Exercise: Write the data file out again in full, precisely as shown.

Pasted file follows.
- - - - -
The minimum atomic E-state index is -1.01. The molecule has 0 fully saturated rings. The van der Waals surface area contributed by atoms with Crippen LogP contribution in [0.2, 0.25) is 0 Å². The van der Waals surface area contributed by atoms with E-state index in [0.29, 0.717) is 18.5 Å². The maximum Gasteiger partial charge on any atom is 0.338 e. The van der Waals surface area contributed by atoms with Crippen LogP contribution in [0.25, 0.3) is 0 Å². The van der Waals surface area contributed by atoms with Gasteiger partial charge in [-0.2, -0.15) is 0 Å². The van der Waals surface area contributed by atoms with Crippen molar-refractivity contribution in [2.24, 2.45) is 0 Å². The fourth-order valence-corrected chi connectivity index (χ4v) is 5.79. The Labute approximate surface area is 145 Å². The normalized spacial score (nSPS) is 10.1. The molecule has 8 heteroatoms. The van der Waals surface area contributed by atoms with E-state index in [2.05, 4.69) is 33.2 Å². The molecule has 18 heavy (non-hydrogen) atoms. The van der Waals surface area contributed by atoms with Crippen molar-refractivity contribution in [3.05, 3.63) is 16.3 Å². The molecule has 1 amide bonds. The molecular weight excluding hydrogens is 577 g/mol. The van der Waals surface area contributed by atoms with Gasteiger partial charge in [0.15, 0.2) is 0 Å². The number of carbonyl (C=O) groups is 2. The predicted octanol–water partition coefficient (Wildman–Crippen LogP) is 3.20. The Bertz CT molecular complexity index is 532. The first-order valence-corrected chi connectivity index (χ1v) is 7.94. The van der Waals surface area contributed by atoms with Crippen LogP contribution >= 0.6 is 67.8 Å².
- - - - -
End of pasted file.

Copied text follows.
The minimum atomic E-state index is -1.01. The molecule has 0 fully saturated rings. The van der Waals surface area contributed by atoms with Crippen LogP contribution in [0.2, 0.25) is 0 Å². The van der Waals surface area contributed by atoms with E-state index in [0.29, 0.717) is 18.5 Å². The maximum Gasteiger partial charge on any atom is 0.338 e. The van der Waals surface area contributed by atoms with Crippen LogP contribution in [0.25, 0.3) is 0 Å². The van der Waals surface area contributed by atoms with Gasteiger partial charge in [-0.2, -0.15) is 0 Å². The van der Waals surface area contributed by atoms with Crippen molar-refractivity contribution in [2.24, 2.45) is 0 Å². The fourth-order valence-corrected chi connectivity index (χ4v) is 5.79. The Labute approximate surface area is 145 Å². The normalized spacial score (nSPS) is 10.1. The molecule has 8 heteroatoms. The van der Waals surface area contributed by atoms with E-state index in [2.05, 4.69) is 33.2 Å². The molecule has 18 heavy (non-hydrogen) atoms. The van der Waals surface area contributed by atoms with Crippen molar-refractivity contribution in [3.05, 3.63) is 16.3 Å². The molecule has 1 amide bonds. The molecular weight excluding hydrogens is 577 g/mol. The van der Waals surface area contributed by atoms with Gasteiger partial charge in [0.15, 0.2) is 0 Å². The number of carbonyl (C=O) groups is 2. The predicted octanol–water partition coefficient (Wildman–Crippen LogP) is 3.20. The Bertz CT molecular complexity index is 532. The first-order valence-corrected chi connectivity index (χ1v) is 7.94. The van der Waals surface area contributed by atoms with Crippen LogP contribution >= 0.6 is 67.8 Å².